A matrix is a form of circuitry arrangement useful for negating the need for having separate circuits for each key on a keyboard. Instead, keys placed on a matrix are given an intersection between two traces known as rows and columns, and the keyboard's logic board polls them to see if any combinations are made. A matrix can be formed with an array of wires, printed on a PCB, or written on a membrane.
"Mechanical keyboard" is a phrase used to describe high-end computer keyboards. Whilst there is no standardised definition or even absolute community consensus on the definition of "mechanical" in this context, a typical property that "mechanical" keyboards are expected to have is part-way actuation. Enthusiasts may also describe "mechanical" as being a coil spring driven designs, not using membrane circuitry, supporting higher key rollover than 2, or simply not being rubber domes. In reality, all those definitions have logical pros and serious cons and the phrase has become nothing more than buzzwords for expensive keyboards.
Membranes are a form of circuitry used as part of a keyboard switch system as the contact mechanism. They take the form of plastic sheets filled with traces that are designed to be pushed together to complete a circuit, thus requiring a mechanism on top to provide any meaningful auditory and/or tactile feedback. These mechanisms can be "non-mechanical" (rubber domes) or "mechanical" (for example, membrane buckling springs), but there are cases of membranes being used on their own as a low-cost no-travel switch design such as the case with the Sinclair ZX81 (UK)/Timex ZX-81(US) home computer's integrated keyboard.
The Model F was a family of keyboards in production from 1981 to around 1996. Considered the older brother of the Model M, Model Fs were exclusively capacitive buckling springs keyboards known for their extreme build quality, longevity, and now-archaic layouts. The keyboard that many absolutely associate the Model F with is the IBM Personal Computer Keyboard (aka, the Model F/XT), the keyboard that shipped with the original IBM Personal Computer (model 5150) and IBM Personal Computer XT (5160).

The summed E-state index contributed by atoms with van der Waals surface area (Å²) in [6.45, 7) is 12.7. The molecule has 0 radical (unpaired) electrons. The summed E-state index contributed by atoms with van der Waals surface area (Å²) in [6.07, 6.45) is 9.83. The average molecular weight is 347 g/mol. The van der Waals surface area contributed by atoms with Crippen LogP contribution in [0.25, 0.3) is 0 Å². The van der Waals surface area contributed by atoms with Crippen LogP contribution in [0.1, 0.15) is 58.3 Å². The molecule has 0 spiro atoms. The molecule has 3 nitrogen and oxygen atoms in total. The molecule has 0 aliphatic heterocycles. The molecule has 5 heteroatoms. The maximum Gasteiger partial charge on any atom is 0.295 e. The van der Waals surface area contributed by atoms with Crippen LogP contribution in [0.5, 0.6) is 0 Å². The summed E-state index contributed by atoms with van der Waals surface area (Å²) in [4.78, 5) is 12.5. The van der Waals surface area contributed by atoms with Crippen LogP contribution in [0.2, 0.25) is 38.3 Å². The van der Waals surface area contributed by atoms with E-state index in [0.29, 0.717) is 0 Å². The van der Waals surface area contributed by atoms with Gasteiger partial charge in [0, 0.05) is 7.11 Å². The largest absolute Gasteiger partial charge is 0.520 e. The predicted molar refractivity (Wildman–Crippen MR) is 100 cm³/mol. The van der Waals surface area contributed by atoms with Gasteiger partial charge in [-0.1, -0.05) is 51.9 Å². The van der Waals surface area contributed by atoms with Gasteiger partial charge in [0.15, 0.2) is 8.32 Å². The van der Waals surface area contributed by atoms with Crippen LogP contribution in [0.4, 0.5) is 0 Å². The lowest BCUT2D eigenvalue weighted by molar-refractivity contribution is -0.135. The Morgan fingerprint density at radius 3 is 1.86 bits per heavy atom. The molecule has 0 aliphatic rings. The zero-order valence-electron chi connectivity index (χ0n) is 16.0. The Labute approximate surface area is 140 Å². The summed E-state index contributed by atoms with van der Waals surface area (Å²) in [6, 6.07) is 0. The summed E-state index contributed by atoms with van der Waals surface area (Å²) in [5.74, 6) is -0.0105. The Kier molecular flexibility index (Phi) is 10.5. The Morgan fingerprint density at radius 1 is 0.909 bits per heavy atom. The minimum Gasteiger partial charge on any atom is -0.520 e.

The Model M is a family of keyboards in production from 1985 to the present day. Designed originally by IBM, Model Ms comprise of many types of keyboards, including buckling spring and rubber dome examples. The definitive Model M that the designation is usually used to refer to is the IBM Enhanced Keyboard, a membrane buckling springs-based keyboard that is widely regarded as the most well-known computer keyboard of all time.
n-key rollover (NKRO) describes a keyboard design that supports complete simultaneous pressing of all keys together without no dropped keystrokes. This feature is considered particularly desirable in gaming circles since it guarantees that the keyboard itself will not be a limit when using extensive key combinations.
A numeric keypad is a bank of keys usually found on the right side of a full-sized keyboard, featuring keys for inputting numbers and basic operator symbols. Typically found in a 17-key flavour, you get keys for numbers 0 to 9, a decimal key, keys for four operators (/, *, - and +), a num lock toggle key, and an enter key. Variants with more keys exist too, with the 18-key variant that adds a backspace key at the expense of making one of the larger keys smaller being a common upgrade. Numeric keypads can also exist as either a part of a keyboard or a separate device useful for laptop usage. When num lock is disengaged, the numbers and decimal keys become a navigation cluster represented by the secondary legends on the keycaps. Other names for a numeric keypad include 'number pad', 'numpad', or 'ten-keypad' (meaning 0 to 9).
The Optical TrackPoint was an isometric computer cursor pointing stick introduced by Lenovo in 2011. Designed as an alternative to the current TrackPoint IV strain gauge pointing stick, the optical TrackPoint was exclusively designed for two of Lenovo's ThinkPad Tablet PC keyboard attachments that were too slim to feature a tradition TrackPoint; the 2011 Lenovo ThinkPad Tablet Keyboard Folio Case and the 2013 Lenovo ThinkPad Tablet 2 Bluetooth Keyboard with Stand. Being an optical device like a typical desktop mouse, a great deal of swiping is required to move the cursor with the Optical TrackPoint. They can also be easily distinguished by the black circle in the middle of the usual red nub.